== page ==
Street Fighter EX series[]

The Street Fighter EX series uses a straight-forward Arcade Mode, though EX2 Plus added bonus stages. Street Fighter EX3 does not feature a standard Arcade Mode, and has Original Mode in its place.

  • Random fights from the roster (excluding boss characters).
  • Bonus stages strewn throughout the game (Excel Break and Satellite Fall, EX2 Plus only).
  • In the original Street Fighter EX and its updates, the final boss is M. Bison, with Akuma and a secret final boss, and Garuda as a secret mid-boss.
  • In Street Fighter EX2, Garuda is the final boss, with Kairi and Shadow Geist as secret final bosses.
  • In Street Fighter EX2 Plus, the final three opponents are Garuda, Sagat and M. Bison, with Kairi and Shadowgeist as secret mid-bosses, and Bison II as a secret final boss.
  • In Street Fighter EX3, Kairi, Shadow Geist and Evil Ryu are secret bosses in Stage 5, depending on the character chosen. Bison II is also the final boss on Hard Mode and Shin-Bison is a secret final boss on said difficulty.

Street Fighter III series[]

The Street Fighter III series overall likely has the series' distinction of having the most distinguished arcade modes per installment. The original Street Fighter III: New Generation also had a straight-forward Arcade Mode. Street Fighter III: 2nd Impact features rivals midway and as the "true" final boss after Gill for some characters and brings a return to bonus stages from Street Fighter II. 3rd Strike offers the chance to choose from two random fighters for normal bouts instead of being chosen one by the game, sans rivals and the final boss.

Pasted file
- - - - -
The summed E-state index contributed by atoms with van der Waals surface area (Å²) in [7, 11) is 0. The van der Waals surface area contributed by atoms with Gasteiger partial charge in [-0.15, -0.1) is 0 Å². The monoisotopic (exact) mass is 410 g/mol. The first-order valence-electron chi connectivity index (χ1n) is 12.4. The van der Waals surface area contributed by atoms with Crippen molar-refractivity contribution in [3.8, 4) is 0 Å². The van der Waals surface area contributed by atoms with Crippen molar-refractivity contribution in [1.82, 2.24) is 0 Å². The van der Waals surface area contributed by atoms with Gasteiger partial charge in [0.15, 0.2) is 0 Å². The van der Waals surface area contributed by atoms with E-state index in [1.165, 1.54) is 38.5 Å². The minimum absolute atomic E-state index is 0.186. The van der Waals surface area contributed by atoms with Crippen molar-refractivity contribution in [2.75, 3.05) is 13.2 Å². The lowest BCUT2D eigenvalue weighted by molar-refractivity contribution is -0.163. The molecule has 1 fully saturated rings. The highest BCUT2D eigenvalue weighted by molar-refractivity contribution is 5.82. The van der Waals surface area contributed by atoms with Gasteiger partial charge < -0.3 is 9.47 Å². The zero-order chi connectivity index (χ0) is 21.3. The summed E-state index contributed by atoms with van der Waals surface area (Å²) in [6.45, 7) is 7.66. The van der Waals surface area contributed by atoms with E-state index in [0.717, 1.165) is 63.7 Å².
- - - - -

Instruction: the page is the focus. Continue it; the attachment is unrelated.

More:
• Random fighters from the roster (excluding boss characters or rivals).
  • A rival fight in the middle (2nd Impact and 3rd Strike).
  • Bonus stages strewn throughout the game (car destruction and parry practice, the latter being in both 2nd Impact and 3rd Strike, and the former being only in 3rd Strike). Can be disabled if the player wishes so.
  • Final boss Gill.
  • "True" final boss, being a rival depending on the character (2nd Impact only).
  • Secret final boss character Shin Akuma (2nd Impact only).
  • Secret mid-boss character Q (3rd Strike only).

Street Fighter IV series[]


An opening cinematic in the Street Fighter IV series.

Street Fighter IV is the first and only series to have animated prologues and endings.

  • Intro animation.
  • Random fighters from the roster (excluding boss characters or rivals).
  • Bonus stages strewn throughout the game (barrel break and car destruction, Super Street Fighter IV onwards). Can be disabled if the player wishes so.
  • Rival fight before boss (can switch between rivals by either pressing all three punches or kicks on some characters).
  • Final boss Seth.
  • Secret boss characters (Gouken, Akuma, Evil Ryu and Oni, the latter two being present from Super Street Fighter IV: Arcade Edition onwards).